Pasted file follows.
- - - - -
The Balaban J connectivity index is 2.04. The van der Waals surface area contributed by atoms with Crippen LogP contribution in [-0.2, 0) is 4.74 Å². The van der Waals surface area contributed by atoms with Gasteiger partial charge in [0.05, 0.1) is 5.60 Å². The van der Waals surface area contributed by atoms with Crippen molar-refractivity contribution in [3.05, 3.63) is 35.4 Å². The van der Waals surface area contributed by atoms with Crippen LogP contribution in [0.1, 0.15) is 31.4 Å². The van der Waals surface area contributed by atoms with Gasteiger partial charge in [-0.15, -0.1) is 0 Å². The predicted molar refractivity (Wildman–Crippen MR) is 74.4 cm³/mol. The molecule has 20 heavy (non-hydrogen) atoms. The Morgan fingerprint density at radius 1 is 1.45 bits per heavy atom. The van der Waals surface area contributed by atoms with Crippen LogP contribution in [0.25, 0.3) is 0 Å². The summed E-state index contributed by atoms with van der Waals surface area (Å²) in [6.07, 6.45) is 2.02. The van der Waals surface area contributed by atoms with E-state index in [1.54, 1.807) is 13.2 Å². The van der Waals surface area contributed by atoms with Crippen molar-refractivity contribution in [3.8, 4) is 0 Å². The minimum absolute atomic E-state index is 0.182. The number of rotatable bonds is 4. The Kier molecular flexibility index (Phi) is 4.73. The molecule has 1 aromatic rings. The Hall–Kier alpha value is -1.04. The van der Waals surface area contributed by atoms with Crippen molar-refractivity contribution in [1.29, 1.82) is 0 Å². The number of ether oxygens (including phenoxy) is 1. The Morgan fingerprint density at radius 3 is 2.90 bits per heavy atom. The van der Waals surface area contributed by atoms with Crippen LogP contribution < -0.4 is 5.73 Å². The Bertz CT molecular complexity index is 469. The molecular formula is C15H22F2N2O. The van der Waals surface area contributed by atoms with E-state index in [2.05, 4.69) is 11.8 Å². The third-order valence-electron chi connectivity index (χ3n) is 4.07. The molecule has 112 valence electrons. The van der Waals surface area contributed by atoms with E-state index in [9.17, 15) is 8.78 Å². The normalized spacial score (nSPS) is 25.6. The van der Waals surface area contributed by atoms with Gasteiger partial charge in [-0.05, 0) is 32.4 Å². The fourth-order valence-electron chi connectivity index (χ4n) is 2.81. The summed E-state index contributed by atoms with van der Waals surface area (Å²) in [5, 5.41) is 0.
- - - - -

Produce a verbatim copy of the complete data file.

The Balaban J connectivity index is 2.04. The van der Waals surface area contributed by atoms with Crippen LogP contribution in [-0.2, 0) is 4.74 Å². The van der Waals surface area contributed by atoms with Gasteiger partial charge in [0.05, 0.1) is 5.60 Å². The van der Waals surface area contributed by atoms with Crippen molar-refractivity contribution in [3.05, 3.63) is 35.4 Å². The van der Waals surface area contributed by atoms with Crippen LogP contribution in [0.1, 0.15) is 31.4 Å². The van der Waals surface area contributed by atoms with Gasteiger partial charge in [-0.15, -0.1) is 0 Å². The predicted molar refractivity (Wildman–Crippen MR) is 74.4 cm³/mol. The molecule has 20 heavy (non-hydrogen) atoms. The Morgan fingerprint density at radius 1 is 1.45 bits per heavy atom. The van der Waals surface area contributed by atoms with Crippen LogP contribution in [0.25, 0.3) is 0 Å². The summed E-state index contributed by atoms with van der Waals surface area (Å²) in [6.07, 6.45) is 2.02. The van der Waals surface area contributed by atoms with E-state index in [1.54, 1.807) is 13.2 Å². The van der Waals surface area contributed by atoms with Crippen molar-refractivity contribution in [3.8, 4) is 0 Å². The minimum absolute atomic E-state index is 0.182. The number of rotatable bonds is 4. The Kier molecular flexibility index (Phi) is 4.73. The molecule has 1 aromatic rings. The Hall–Kier alpha value is -1.04. The van der Waals surface area contributed by atoms with Crippen molar-refractivity contribution in [1.29, 1.82) is 0 Å². The number of ether oxygens (including phenoxy) is 1. The Morgan fingerprint density at radius 3 is 2.90 bits per heavy atom. The van der Waals surface area contributed by atoms with Crippen LogP contribution < -0.4 is 5.73 Å². The Bertz CT molecular complexity index is 469. The molecular formula is C15H22F2N2O. The van der Waals surface area contributed by atoms with E-state index in [2.05, 4.69) is 11.8 Å². The third-order valence-electron chi connectivity index (χ3n) is 4.07. The molecule has 112 valence electrons. The van der Waals surface area contributed by atoms with E-state index in [9.17, 15) is 8.78 Å². The normalized spacial score (nSPS) is 25.6. The van der Waals surface area contributed by atoms with Gasteiger partial charge in [-0.05, 0) is 32.4 Å². The fourth-order valence-electron chi connectivity index (χ4n) is 2.81. The summed E-state index contributed by atoms with van der Waals surface area (Å²) in [5, 5.41) is 0.